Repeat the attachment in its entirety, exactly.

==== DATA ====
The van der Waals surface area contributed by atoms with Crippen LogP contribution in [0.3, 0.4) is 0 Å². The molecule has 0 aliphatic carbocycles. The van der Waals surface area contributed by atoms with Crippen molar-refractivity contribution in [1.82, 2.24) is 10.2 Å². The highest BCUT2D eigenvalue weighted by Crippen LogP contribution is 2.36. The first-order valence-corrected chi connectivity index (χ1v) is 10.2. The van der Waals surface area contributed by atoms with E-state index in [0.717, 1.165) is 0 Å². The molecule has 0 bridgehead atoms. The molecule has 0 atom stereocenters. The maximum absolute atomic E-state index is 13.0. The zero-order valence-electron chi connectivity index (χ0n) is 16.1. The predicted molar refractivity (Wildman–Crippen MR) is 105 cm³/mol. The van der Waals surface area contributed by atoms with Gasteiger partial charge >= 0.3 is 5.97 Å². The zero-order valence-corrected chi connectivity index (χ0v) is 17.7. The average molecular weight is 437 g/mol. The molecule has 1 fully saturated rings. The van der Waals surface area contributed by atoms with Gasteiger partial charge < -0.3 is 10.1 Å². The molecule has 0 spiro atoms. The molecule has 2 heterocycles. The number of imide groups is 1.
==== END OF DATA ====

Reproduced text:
The van der Waals surface area contributed by atoms with Crippen LogP contribution in [0.3, 0.4) is 0 Å². The molecule has 0 aliphatic carbocycles. The van der Waals surface area contributed by atoms with Crippen molar-refractivity contribution in [1.82, 2.24) is 10.2 Å². The highest BCUT2D eigenvalue weighted by Crippen LogP contribution is 2.36. The first-order valence-corrected chi connectivity index (χ1v) is 10.2. The van der Waals surface area contributed by atoms with E-state index in [0.717, 1.165) is 0 Å². The molecule has 0 bridgehead atoms. The molecule has 0 atom stereocenters. The maximum absolute atomic E-state index is 13.0. The zero-order valence-electron chi connectivity index (χ0n) is 16.1. The predicted molar refractivity (Wildman–Crippen MR) is 105 cm³/mol. The van der Waals surface area contributed by atoms with Gasteiger partial charge >= 0.3 is 5.97 Å². The zero-order valence-corrected chi connectivity index (χ0v) is 17.7. The average molecular weight is 437 g/mol. The molecule has 1 fully saturated rings. The van der Waals surface area contributed by atoms with Gasteiger partial charge < -0.3 is 10.1 Å². The molecule has 0 spiro atoms. The molecule has 2 heterocycles. The number of imide groups is 1.